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Should I talk to my family about my debt? Part 1

Posted 27 August 2015 by Christine Walsh

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How to approach the subject of debt with partners, children and family.

At the Debt Advisory Centre we completely understand how difficult it can be to open up about problem-debt, even to those closest to you. You may find that you have remained silent for a few reasons; perhaps you hate the idea of worrying your nearest and dearest, or maybe you’re ashamed to have found yourself in debt in the first place. Some people even find themselves in the situation where their other half knows nothing about the debt at all and so to tell them would come as a big shock.

While it’s not always necessary to speak to family about debt, if you remain completely silent you can end up pushing away the people who you need the most to help you through this time. You may also find trying to keep the secret is stressful and it could take a toll on your mental and physical well-being.

Let’s have a look at when you should tell your family about your debt and how we’d suggest you do it.

Your other half

If, as we suggested, you are in a large amount of debt and your significant other doesn’t know about it, then it usually makes sense to come clean in this situation.

You should tell them in this case because you are more likely to deal with your debt successfully if it’s a team effort and you’re not worrying about keeping something important from someone that you care about. It’s also unfair to keep someone in the dark about financial issues as they could affect their credit rating as well as your own.

It is possible that any debt that you have could affect your partner if you are tied to them financially. For example, if you had a lot of debt that you were keeping a secret and you then tried to take out a joint mortgage or tenancy it may prove difficult because of your poor record. Or if you have a joint financial product already and your partner tried to take out a loan in the future for instance then it’s possible that your lower credit score could affect the outcome of that application.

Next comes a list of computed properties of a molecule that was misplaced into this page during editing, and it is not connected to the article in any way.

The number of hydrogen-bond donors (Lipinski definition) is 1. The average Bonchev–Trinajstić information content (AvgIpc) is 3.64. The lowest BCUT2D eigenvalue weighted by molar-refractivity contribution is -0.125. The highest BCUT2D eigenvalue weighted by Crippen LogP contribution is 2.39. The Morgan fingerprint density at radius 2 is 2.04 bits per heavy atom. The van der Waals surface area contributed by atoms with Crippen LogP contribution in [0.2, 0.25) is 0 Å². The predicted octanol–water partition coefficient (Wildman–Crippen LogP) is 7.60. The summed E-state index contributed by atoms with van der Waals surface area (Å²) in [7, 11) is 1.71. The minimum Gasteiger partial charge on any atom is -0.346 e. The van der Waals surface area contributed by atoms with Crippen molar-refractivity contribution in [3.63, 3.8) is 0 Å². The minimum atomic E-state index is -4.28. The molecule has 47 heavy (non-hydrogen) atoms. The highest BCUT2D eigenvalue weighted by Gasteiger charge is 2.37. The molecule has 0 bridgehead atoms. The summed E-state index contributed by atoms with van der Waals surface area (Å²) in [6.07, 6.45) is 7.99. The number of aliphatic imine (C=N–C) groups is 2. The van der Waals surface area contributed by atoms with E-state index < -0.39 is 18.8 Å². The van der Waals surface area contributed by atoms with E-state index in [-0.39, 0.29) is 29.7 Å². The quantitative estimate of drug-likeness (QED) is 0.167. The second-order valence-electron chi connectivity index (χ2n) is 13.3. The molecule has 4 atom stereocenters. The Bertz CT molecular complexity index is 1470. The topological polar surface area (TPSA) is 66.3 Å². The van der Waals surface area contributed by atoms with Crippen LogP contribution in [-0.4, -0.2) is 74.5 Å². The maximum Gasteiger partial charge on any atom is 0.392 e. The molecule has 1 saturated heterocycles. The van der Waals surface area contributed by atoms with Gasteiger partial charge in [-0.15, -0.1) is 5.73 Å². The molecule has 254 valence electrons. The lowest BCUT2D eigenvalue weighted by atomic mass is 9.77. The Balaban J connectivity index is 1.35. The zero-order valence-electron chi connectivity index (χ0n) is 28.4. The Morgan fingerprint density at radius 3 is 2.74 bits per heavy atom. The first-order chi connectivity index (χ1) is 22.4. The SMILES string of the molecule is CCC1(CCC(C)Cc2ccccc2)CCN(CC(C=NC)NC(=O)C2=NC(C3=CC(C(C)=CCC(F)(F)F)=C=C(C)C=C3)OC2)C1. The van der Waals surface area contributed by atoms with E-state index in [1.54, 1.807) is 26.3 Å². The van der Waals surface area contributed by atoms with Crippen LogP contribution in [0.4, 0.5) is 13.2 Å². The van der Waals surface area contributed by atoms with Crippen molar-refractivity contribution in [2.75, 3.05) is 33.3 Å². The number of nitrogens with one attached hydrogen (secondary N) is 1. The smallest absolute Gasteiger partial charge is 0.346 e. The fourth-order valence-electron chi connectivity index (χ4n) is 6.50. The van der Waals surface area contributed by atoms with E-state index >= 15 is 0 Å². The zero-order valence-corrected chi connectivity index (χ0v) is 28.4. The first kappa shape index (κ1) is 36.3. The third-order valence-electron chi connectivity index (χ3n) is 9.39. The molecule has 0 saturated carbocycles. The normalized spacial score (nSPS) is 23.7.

Telling them

This is understandably a very scary thing to do, especially if the relationship is a long term one and you share some aspects of your finances.

The best way you can go about breaking the news is to make it very clear while you’re explaining the situation that you understand that this is a problem. You should explain that you already have a plan to deal with it and that you’d like their help and support to do this. Be honest and understand that your partner will have a lot of questions for you and may be upset about the news.

Before you approach the subject, have a look around the rest of our site for helpful advice about the solutions available to deal with problem-debt. You’ll see that there is always an answer – you could even give us a call and speak to one of our experts. This way you’ll also be able to talk about your plan to deal with the debt so your partner knows you’re really focussed on changing the situation.

In a situation like this it is usually best to tell the truth about your situation. The truth could well come out by itself anyway if your lives are really linked, through phone call and letters from your creditors. Added to that, it will be fairer to your other half so that they can avoid having their credit rating damaged and you will avoid the stress of trying to keep an important issue a secret. Remember that there is always a solution for every debt problem so have a look round the rest of the site to see what could be available to you. If you’d prefer to speak to us then our expert debt advisors are only a phone call away.  

by Christine Walsh

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To find out more about managing your money and getting free debt advice, visit Money Advice Service, an independent service set up to help people manage their money.